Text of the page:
Susan Walsh / AP

The Senate Intelligence Committee has requested all documents, emails, and phone records dating back to the start of President Trump's campaign in June 2015, according to a new report from The Washington Post.

The reach: WaPo says that "dozens" of former Trump campaign staffers will be contacted in the days ahead to produce any records that they might hold.

Why it matters: Senate Intel's Russia investigation had previously been focused on peripheral Trump campaign associates like Carter Page and Roger Stone, but this expansive request marks the first time that the official campaign apparatus has been drawn into the Senate's formal investigation.

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Biden enters final stretch with huge cash advantage over Trump

Democratic presidential nominee Joe Biden in Wilmington, Delaware, on Monday. Photo: Drew Angerer/Getty Images

Democratic presidential nominee Joe Biden had $177.3 million in the bank at the end of September, per the latest Federal Election Commission filings.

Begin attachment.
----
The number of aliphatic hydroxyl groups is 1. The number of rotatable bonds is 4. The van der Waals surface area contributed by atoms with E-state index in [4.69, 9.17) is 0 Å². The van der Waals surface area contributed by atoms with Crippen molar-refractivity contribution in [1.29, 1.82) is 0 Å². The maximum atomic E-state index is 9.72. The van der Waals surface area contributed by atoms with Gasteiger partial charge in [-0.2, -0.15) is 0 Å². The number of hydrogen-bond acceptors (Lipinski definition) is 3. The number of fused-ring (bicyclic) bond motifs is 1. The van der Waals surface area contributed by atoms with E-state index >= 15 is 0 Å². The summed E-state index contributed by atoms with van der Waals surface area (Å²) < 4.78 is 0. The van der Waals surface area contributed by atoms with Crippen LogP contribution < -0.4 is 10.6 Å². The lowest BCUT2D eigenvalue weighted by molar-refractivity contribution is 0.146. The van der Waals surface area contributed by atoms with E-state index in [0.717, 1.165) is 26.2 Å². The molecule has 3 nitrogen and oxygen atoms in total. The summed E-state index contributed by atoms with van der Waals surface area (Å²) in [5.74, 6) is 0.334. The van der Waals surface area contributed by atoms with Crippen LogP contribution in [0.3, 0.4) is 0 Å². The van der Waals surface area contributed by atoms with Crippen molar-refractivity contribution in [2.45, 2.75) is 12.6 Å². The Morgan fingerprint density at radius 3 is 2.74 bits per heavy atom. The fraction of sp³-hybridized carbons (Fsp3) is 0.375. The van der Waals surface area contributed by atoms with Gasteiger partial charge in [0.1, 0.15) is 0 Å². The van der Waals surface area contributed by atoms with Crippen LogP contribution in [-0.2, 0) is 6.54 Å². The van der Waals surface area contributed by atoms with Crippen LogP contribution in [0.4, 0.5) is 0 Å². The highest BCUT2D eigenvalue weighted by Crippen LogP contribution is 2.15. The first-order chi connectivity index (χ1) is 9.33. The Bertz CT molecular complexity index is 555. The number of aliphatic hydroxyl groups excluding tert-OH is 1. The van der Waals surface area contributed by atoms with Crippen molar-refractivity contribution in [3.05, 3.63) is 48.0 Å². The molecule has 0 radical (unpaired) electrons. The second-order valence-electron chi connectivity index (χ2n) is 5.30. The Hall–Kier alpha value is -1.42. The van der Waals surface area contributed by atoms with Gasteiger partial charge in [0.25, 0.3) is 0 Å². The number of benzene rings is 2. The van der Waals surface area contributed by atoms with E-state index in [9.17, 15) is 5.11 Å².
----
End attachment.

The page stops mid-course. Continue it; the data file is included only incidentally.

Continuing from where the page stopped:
Why it matters: President Trump's re-election campaign reported having $63.1 million in the bank at the end of last month.

Of note: Trump was well ahead of Biden earlier in the year.

Go deeper: The green tsunami

Editor's note: This is a developing news story. Please check back for updates.

Updated 16 mins ago - Politics & Policy

Coronavirus dashboard

Illustration: Aïda Amer/Axios

  1. Politics: Americans feel Trump's sickness makes him harder to trustFlorida breaks record for in-person early voting — McConnell urges White House not to strike stimulus deal before election — Republican senators defend Fauci as Trump escalates attacks.
  2. Health: The next wave is gaining steam.
  3. Education: Schools haven't become hotspots — University of Michigan students ordered to shelter-in-place.
  4. World: Ireland moving back into lockdown — Argentina becomes 5th country to report 1 million infections.

Court allows North Carolina mail-in ballots deadline extension

An absentee ballot election worker stuffs ballot applications at the Mecklenburg County Board of Elections office in Charlotte, North Carolina, in September. Photo: Logan Cyrus/AFP via Getty Images

North Carolina can accept absentee ballots that are postmarked Nov. 3 on Election Day until Nov. 12, a federal appeals court decided Tuesday in a 12-3 majority ruling.

Why it matters: The 4th Circuit Court of Appeals' ruling against state and national Republican leaders settles a lawsuit brought by a group representing retirees, and it could see scores of additional votes counted in the key battleground state.